Housing my variety of experiences under a construct/superpower is so empowering for me because I’m a Meaning Maker (it’s another superpower). I see continuity in my life where others see chaos and skills-based resumes represent my life as disjointed and confusing to employers.

Wait she was a Teaching and Research Assistant for two years at a top university and then she worked for free at a Buddhist center and then became a line cook working in a town I've never heard of in the-middle-of-nowhere Idaho?

Actually, yes. That’s my life. And it may well be yours, too. Bold folks do weird things, ya know?

Keep In Mind

This is what I wrote off-the-cuff without a specific job posting/position in mind. 
My vision for the Human-Centered Resume is to tell relevant, short, simple stories that illustrate things at the intersection of:
·      Deep personal resonance in terms of illustrating who we are as gifted and capable humans
·      Deep resonance for employers in terms of our ability to rock their world by meeting eligibility requirements and then some

Value-added at every turn and completely in the realm of “show not tell.”

I am from The Show Me State after all.
As I play with this more I also want to make it visual. For example, “The Imaginator” would be represented with a symbol (e.g. imaginator x-ray goggles). I’ve just begun exploring how the visual element can be incorporated, but I love the idea of images and words dancing together on a page.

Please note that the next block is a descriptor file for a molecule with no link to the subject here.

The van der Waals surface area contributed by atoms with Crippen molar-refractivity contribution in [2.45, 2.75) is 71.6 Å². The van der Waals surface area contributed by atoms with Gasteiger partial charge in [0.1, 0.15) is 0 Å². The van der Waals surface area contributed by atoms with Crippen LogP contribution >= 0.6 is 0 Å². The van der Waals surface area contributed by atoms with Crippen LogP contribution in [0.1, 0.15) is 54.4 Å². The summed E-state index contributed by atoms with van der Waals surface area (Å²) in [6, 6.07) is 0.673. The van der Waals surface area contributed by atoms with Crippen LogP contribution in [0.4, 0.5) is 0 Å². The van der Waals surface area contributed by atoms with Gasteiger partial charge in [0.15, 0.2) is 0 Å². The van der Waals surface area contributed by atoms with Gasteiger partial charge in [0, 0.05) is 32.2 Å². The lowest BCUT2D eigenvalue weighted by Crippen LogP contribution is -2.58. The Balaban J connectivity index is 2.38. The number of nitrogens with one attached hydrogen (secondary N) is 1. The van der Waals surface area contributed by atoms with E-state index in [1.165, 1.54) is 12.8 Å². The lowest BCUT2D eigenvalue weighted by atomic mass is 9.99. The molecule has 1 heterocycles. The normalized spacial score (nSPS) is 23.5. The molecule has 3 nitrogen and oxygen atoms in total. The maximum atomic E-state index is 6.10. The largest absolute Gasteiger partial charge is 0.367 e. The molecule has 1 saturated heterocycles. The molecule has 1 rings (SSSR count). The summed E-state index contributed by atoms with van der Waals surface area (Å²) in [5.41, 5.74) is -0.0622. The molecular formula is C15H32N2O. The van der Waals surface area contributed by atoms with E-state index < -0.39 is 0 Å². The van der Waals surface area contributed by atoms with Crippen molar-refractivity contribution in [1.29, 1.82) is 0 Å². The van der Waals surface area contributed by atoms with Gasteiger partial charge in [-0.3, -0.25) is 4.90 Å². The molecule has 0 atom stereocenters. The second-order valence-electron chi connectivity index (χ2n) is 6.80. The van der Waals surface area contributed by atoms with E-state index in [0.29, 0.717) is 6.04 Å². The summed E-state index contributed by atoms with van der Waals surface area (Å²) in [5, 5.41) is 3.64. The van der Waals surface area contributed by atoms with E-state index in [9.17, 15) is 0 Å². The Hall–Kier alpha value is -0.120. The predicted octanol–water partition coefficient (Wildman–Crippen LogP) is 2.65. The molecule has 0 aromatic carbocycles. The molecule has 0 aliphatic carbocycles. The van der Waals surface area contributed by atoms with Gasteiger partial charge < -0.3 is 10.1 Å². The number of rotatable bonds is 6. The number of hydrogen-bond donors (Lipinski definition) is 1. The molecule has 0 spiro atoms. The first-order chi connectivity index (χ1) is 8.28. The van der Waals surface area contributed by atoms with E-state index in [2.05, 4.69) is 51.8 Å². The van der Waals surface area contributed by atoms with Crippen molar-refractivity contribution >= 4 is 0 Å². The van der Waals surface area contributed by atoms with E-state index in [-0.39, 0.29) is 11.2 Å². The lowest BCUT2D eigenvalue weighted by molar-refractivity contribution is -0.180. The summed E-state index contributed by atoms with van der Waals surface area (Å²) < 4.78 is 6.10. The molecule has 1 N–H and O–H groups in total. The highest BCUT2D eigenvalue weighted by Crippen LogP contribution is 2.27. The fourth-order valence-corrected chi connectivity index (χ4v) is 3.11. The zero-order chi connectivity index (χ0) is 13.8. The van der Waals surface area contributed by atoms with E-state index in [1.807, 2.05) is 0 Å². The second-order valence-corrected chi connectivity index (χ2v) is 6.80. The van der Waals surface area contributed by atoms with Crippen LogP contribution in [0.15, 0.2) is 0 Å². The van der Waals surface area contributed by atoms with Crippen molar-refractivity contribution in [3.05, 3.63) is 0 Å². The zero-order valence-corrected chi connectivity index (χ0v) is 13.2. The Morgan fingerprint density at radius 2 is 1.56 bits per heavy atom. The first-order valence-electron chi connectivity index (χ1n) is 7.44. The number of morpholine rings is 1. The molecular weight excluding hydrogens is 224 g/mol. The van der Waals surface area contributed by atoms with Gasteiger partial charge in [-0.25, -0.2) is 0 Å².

My first ask:

I'd love your feedback on the concept I've presented here. What, if anything, gave you an "aha" moment? What, if anything, made your brow furrow in skepticism? How can I make this better or present the idea better?

Compassion-fueled feedback is welcome; be aware this is rough and I am tender.

Reach me at marykoppes at gmail dot com


Photo Credit: photobunny

Saturday, March 2, 2013

Human-Centered Resumes (are the way of the future!)

Since I attended StartingBloc mid-February, I've been full of excitement, ideas, and energy. One major benefit of attending SB is that I got some perspective on a personal blind-spot. I was among a group of 100+ do-ers n' entrepreneurs. 

Though I think of myself as more of a be-er than a do-er, the blind-spot that I got some insight into was my own ideas ---> action gap. Sometimes I have "good" ideas but they seem "minor," so instead of taking them seriously and pursuing them, I just dream up more ideas. Having some insight into this blind-spot has piqued my curiosity about what would happened if I fully explored even one of these "good" ideas. 

Follow thru, baby.

To make this all more concrete...

I've had numerous conversations with folks in the past several months about the process of applying for jobs, constructing resumes, writing cover letters and interviewing. I'm (f)unemployed and so are a number of folks I know so these kinds of conversations surface frequently.

In all my conversations about the job-hunting process, I've never heard anyone say, "I love it. I wish I could be a professional job applicant. Chronological resumes make my heart sing!" 

I myself may have used a couple expletives in expressing my views on the topic. My frustration has fueled what I'm now calling The Human-Centered Resume project. It's part of my practice of harnessing the power of "negative" energy and channeling it into building something better which, along the way, converts the "negative" quality into a "positive" one. It also shines the light on my blind-spot.